In the event, spaceplane development was set back by the next large space project, which was the race to the moon between the Soviet Union and the USA.   Winning this race was considered vital to the Cold War propaganda competition between these two superpowers.   To save time, expendable launchers were built that were in effect enlarged developments of the converted ballistic missiles then in use.   The US Apollo project was a brilliant success, transporting twelve men to the surface of the moon and returning them all safely.   The Soviet effort was an expensive failure.

The big question then facing NASA was what to build next.   There was by then a clear need for routine and economical transport to and from orbit.   The answer was the Space Shuttle.   Early designs were true spaceplanes.   They were large, to meet the requirements of the Department of Defense.   Then President Nixon imposed a budget cut and this large reusable design could no longer be afforded.   The expendable habit had by then taken a sufficient hold for NASA to make the disastrous mistake of giving up on full reusability, rather than building a much smaller but fully reusable vehicle that would have brought in the aviation approach.   As a result, the Shuttle was just as expensive and risky as the throwaway launchers that it replaced.   NASA did not change the prospectus for the Shuttle, even with this profound change to its design, and for the next thirty years had to defend the indefensible.

This history has created institutions and habits of thought that have repeatedly reinforced the throwaway launcher habit.   This corporate groupthink is now the biggest obstacle in the way of low-cost access to space.   Hence the urgent need for an open public debate.


David Ashford is the Managing Director of Bristol Spaceplanes Limited and the author of Space Exploration: All That Matters, Hodder 2013

Post 3 Forest HillsAlmondsbury

Bristol BS32 4DN

Phone 01454 613 907
email david.ashford07@gmail.com


  1. Dr Ashford,
    Loved your book on spaceplanes, and big agree that spaceplane technology is ridiculously underused and dismissed as impossible. Or worse, simply forgotten. Black Horse, Star Raker, no one remembers them. Instead – were redoing Apollo. As I commented to (and was quoted in) the Augustine commission (Review of U.S. Human Spaceflight Plans Committee), As an American, having NASA field a retro-reenactment of the Apollo program to get back to the moon a half-century after we sent people there the first time is humiliating.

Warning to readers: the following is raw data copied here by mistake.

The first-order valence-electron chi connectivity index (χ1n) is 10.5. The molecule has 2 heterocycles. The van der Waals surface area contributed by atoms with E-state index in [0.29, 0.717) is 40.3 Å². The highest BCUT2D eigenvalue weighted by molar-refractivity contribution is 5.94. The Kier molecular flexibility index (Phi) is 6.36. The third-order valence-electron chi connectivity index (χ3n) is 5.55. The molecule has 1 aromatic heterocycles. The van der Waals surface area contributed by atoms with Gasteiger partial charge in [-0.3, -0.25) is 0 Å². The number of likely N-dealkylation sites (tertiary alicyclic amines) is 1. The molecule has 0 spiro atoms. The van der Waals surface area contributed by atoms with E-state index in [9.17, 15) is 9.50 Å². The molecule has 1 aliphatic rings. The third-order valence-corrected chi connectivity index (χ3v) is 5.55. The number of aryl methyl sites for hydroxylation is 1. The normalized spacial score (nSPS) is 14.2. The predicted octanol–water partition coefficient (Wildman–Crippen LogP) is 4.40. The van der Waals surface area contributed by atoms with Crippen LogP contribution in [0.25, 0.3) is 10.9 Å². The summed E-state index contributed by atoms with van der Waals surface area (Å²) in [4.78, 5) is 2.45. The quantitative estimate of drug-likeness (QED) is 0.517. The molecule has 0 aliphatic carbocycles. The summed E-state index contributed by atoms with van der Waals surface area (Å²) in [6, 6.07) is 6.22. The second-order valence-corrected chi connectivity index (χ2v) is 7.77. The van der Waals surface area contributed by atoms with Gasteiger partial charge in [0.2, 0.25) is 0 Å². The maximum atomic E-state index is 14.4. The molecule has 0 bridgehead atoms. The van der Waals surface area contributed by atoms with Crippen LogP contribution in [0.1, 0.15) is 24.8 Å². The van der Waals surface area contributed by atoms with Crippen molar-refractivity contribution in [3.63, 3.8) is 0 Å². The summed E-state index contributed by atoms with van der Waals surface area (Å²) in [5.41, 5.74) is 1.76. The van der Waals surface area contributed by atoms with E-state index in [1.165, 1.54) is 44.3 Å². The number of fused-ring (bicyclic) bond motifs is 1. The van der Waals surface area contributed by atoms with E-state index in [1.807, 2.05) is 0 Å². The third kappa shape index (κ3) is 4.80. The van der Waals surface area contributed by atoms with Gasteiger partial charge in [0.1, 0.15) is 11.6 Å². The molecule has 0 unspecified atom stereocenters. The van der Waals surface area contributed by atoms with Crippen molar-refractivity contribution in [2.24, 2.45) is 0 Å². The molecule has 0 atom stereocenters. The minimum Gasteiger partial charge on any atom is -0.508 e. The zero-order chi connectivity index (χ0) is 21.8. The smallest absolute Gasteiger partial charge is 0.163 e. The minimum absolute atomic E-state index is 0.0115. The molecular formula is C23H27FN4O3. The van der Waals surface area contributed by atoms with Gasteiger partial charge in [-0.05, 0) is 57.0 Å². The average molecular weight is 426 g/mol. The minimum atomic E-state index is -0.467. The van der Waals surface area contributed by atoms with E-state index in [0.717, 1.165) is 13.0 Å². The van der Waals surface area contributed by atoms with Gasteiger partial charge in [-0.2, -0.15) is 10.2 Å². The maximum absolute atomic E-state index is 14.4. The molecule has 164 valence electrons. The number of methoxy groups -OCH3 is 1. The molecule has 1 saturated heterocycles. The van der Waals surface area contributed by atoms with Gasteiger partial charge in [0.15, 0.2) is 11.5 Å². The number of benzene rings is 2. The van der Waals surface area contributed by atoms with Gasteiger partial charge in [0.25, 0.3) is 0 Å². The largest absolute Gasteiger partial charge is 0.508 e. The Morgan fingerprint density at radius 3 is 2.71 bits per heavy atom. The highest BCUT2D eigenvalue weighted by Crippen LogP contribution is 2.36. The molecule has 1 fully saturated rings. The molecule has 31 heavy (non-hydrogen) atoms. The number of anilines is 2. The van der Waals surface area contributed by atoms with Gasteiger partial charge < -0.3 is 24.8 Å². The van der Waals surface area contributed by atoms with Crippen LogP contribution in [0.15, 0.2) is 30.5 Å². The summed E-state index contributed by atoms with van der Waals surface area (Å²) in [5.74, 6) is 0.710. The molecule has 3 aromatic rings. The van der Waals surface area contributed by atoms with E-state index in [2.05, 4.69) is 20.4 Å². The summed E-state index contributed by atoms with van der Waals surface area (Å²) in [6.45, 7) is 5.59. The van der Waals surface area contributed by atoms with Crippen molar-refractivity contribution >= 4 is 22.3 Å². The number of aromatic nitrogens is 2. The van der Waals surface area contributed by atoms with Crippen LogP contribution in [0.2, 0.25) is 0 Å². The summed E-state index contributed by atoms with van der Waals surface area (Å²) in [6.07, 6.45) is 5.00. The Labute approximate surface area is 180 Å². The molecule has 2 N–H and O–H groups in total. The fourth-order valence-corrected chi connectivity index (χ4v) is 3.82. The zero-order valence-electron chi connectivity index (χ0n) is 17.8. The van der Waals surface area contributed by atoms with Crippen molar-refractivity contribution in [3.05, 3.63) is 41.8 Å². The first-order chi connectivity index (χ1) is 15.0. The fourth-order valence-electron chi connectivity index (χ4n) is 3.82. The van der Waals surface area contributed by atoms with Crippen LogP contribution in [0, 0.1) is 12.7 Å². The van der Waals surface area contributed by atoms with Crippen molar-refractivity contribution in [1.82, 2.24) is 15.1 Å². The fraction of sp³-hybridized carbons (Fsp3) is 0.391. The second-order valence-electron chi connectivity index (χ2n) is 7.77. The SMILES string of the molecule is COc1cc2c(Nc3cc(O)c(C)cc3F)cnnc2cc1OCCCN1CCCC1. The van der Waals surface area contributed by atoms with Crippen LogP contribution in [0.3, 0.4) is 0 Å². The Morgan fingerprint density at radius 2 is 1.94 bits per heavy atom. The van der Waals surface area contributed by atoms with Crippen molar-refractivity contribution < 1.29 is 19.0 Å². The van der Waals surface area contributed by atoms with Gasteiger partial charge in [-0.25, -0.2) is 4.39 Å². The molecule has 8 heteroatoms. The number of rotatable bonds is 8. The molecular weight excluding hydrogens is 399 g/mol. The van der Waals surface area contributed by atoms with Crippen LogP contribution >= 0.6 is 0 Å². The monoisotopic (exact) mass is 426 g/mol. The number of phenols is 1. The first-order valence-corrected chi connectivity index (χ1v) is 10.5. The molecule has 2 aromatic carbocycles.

One big issue I thought of when you said: “However, the history of engineering shows that if a demonstrator is built of a product for which there is a significant potential demand, that demand will eventually be satisfied.” The biggest problem space launch vehicle developers run into is that stockholders simply will not accept that. When I was with McDonnell Douglas after the DC-X program they considered developing the full DC-3 shuttle, which was projected to run $3 billion so it was easily affordable to them – but the possible repercussions from stockholders (up to the potential of a leveraged buy out of the company deposing the executives) killed that plan.

    One solution idea Gary Lantz (formerly of Rocketplane – Kistler) and I tried to start a company with related to your next sentence “With maturing technology and economies of scale, the fare for a brief flight to space will come down from the present one hundred thousand pounds plus to just a few thousand. “ In our case we looked at a trans-pacific range, suborbital bizjet. Effectively offering 10,000 mile range 40 minute hops at 3 times the per-mile cost of conventional biz jets that take a full day to make the same trip. Changing such business trips from a multi-day effort, to an afternoon flight. While offering the scale of operation for a fleet of a couple hundred craft, that would allow slightly lighter loaded craft to offer runway to orbit flights at similar prices. We assumed, as obviously do you, such capacity could change the whole nature of space development and utilization.

    Someday – hopefully not to far away – someone will do something like this.

    Kelly Starks
    (a failed spaceplane developer)